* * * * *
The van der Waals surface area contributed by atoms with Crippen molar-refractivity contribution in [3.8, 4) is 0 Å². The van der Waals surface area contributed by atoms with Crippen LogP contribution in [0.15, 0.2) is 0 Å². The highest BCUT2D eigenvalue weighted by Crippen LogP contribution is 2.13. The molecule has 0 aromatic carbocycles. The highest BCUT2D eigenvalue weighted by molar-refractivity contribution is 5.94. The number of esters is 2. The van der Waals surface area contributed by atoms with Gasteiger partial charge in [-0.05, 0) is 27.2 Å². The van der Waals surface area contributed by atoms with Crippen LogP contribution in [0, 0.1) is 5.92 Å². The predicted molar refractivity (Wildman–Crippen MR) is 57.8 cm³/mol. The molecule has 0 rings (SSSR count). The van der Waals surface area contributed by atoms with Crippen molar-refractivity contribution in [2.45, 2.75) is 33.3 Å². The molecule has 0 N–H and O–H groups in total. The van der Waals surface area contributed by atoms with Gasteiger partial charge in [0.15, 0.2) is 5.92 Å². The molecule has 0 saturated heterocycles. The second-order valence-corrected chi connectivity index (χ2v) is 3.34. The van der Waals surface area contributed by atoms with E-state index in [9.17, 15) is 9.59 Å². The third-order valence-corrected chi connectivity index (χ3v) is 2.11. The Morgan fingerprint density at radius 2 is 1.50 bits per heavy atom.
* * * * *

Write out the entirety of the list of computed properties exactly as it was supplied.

The van der Waals surface area contributed by atoms with Crippen molar-refractivity contribution in [3.8, 4) is 0 Å². The van der Waals surface area contributed by atoms with Crippen LogP contribution in [0.15, 0.2) is 0 Å². The highest BCUT2D eigenvalue weighted by Crippen LogP contribution is 2.13. The molecule has 0 aromatic carbocycles. The highest BCUT2D eigenvalue weighted by molar-refractivity contribution is 5.94. The number of esters is 2. The van der Waals surface area contributed by atoms with Gasteiger partial charge in [-0.05, 0) is 27.2 Å². The van der Waals surface area contributed by atoms with Crippen LogP contribution in [0, 0.1) is 5.92 Å². The predicted molar refractivity (Wildman–Crippen MR) is 57.8 cm³/mol. The molecule has 0 rings (SSSR count). The van der Waals surface area contributed by atoms with Crippen molar-refractivity contribution in [2.45, 2.75) is 33.3 Å². The molecule has 0 N–H and O–H groups in total. The van der Waals surface area contributed by atoms with Gasteiger partial charge in [0.15, 0.2) is 5.92 Å². The molecule has 0 saturated heterocycles. The second-order valence-corrected chi connectivity index (χ2v) is 3.34. The van der Waals surface area contributed by atoms with E-state index in [9.17, 15) is 9.59 Å². The third-order valence-corrected chi connectivity index (χ3v) is 2.11. The Morgan fingerprint density at radius 2 is 1.50 bits per heavy atom.